Friday, 17 May 2013

The ferry

Her head had sunk down and her chin rested on her chest. She was dozing; the gentle sway of the horse rocking her into sleep as effectively as her nanny’s foot pushing the cradle when she had been but a babe. She didn’t see the city built on the cliff tops. She didn’t see the dirigible ferry docked at the Eastcliff platform.
The endless drizzle had left her soaked to the bone and cold. The discomfort and the long days of travel piled on top of her weariness. The leader looked at her and then reached for her horse’s bridle. He held her mount back from the others. A silent signal sent them on head. His deputy could haggle over the fare.
The airship sailed silently down to the valley floor and started to load the first few horses. They were lucky to have made such good time. No one wanted to be on the valley floor after dark. The mounts needed to be held fast with words of comfort whispered in their twitching ears. They had done this before, but it didn’t mean that they liked it. The party kept their voices low in order not to spook the horses.
He loosened her reins and her horse dropped its head and started to munch at the incredibly green grass. It must be the constant rain that kept it so lush. The man watched her, concerned that she would fall. He checked, but she slumbered on as the second load started the vertical ascent. The loud clanks and escaping steam of the engine failed to wake her.
He let her wait until the last group. Then he needed to wake her in case she fell while they were on the platform. She also had to hold her own mount. A heel in the side coaxed his horse closer to hers. He leaned over and brushed her cheek with the back of his fingers. The obvious affection in the gesture was hidden from the rest of the party.
“Hey?” he called to her softly.
She leaned into his hand before her eyes fluttered open. She focused on him and then blinked slowly before she sat up and pulled away from his hand. “Sorry,” she muttered.
He shrugged. “You were tired.” He jigged his head upwards. “You need to dismount and hold the horse firmly. She won’t like it, but she can’t stay here.”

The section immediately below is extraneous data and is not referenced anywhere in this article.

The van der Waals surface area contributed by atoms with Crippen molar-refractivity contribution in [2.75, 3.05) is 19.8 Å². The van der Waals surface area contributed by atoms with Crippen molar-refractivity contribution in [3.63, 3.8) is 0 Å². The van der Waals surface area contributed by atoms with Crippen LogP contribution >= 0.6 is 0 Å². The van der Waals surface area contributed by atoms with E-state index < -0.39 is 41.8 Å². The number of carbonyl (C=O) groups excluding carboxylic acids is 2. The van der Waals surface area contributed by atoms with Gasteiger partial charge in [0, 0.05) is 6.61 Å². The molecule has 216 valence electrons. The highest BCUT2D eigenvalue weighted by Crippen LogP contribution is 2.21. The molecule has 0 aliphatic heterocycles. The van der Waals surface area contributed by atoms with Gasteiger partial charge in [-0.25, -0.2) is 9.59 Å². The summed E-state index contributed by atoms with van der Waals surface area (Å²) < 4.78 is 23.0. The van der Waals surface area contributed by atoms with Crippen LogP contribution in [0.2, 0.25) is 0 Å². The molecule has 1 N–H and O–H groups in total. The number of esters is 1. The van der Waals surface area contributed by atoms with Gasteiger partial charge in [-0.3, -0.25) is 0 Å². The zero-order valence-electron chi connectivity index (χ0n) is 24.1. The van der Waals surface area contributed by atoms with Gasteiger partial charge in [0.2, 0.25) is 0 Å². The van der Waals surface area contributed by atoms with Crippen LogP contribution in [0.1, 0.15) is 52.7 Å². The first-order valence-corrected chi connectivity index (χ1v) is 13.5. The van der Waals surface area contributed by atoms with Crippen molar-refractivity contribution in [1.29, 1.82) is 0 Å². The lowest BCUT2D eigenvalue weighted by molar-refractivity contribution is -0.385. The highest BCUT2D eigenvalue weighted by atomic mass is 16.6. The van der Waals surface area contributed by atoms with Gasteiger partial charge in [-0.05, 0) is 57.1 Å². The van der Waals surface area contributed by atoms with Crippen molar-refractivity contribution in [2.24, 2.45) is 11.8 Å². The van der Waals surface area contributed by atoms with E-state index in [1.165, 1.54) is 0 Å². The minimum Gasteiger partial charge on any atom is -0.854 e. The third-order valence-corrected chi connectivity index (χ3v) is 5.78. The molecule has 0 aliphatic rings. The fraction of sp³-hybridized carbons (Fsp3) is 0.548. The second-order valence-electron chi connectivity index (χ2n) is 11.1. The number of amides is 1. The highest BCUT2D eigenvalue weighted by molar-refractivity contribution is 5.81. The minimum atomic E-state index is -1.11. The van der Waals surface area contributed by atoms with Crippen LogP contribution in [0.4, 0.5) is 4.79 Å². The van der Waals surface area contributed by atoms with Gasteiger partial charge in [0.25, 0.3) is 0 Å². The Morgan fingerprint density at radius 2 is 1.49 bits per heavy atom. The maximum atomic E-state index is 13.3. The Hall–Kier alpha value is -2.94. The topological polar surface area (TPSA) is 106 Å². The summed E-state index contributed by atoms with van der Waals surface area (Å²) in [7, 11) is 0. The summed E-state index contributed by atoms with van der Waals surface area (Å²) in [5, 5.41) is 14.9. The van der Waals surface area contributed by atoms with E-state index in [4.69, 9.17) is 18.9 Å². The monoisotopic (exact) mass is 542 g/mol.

“Oh. Okay.” Her eyes opened wide as she caught sight of the airship. “Wha… why?” She was dumbfounded.
“It’s an airship. The cities are built on the cliffs. It travels between the cities and down to the valley floor. The inn is in Eastcliff.”
As he talked, her eyes scanned further down the valley. She could see other towns clinging to the cliff edges. All had enormous wooden docks jutting out over the precipice.
“Why don’t they just build the inn down here?” she asked.
“It’s safer up there.”
“Oh.” She dismounted quickly.
“And we need to travel on from here,” he added.
“Yes.” Her head dropped.
He hated reminding her of their final destination.
She huddled closer to her mount and watched with wide eyes as the airship slowly descended.
They walked their horses carefully onto the hanging platform. With an enormous groan, the ship swayed a little and started to lift. Wheezes and clunks came from the steam powered engine. She startled at the noise and he hid his smile. She was flightier than her horse.
He watched her as she gazed out over the valley, her head turning this way and that in an effort to see everything and take it all in. He felt guilty for not waking her earlier, but he knew how tired she was. She had started to develop dark shadows under her eyes. She was not used to this life and had never travelled before. He half wished she had no need to travel now.
They had another five days before he was supposed to deliver her and be paid. He wondered if they had time for a rest day so that she could be at her best when she arrived; not that it would help her.
His deputy was alone at the docking station. He hadn’t expected the others to wait.
A raised eyebrow was the only comment. They knew each other so well.
“Inn is packed,” Monroe said.
It would be, with so many people travelling for the big celebration.
“Guys want to know if they sleep in the stable, can they pocket the coin?”
“I don’t see why not.” They had an allowance for food and lodging. The stable would be more comfortable than their usual quarters and it would help morale for them to keep the profits. None of them were particularly happy about this job.
The big man nodded and turned to walk away.
The leader turned to help her back on her horse. She shook her head.
“I c-can’t ride anymore today.”
He nodded. “Fair enough,” he agreed. “So, we walk.”
“It’s not as if we will get any wetter,” she said.
He smiled at her before he could stop himself.
She smiled back but her eyes looked sad.
He took a sudden step towards her. He didn’t know what he wanted to do or to say, but she put her hand flat on his chest. “Stop,” she whispered.
“I…” He shook his head. He didn’t have the words.
“I understand,” she said. “I know.” She stressed the last word.
How could she know?
“I know because that’s why I exist,” she answered his unspoken question.
“No,” he said.
“It has to be this way.”
“No,” he repeated.
She reached up and touched his face the way he had touched hers to wake her.
He wanted to scoop her up and run. She knew? She was much braver than he had ever realised.
Her tiny hand slipped into his and she squeezed it gently. “We need to go,” she said.
Her hand fell from his grasp as they sighted the inn.
© AM Gray 2013
Another challenge from writeworld.tumblr
It was a picture but I don't want to post it here as it is from a deviant art account and is probably copyrighted. Alm-atias refuge by andreasrocha. In fact, a lot of his pictures make me want to write stories to go with them...

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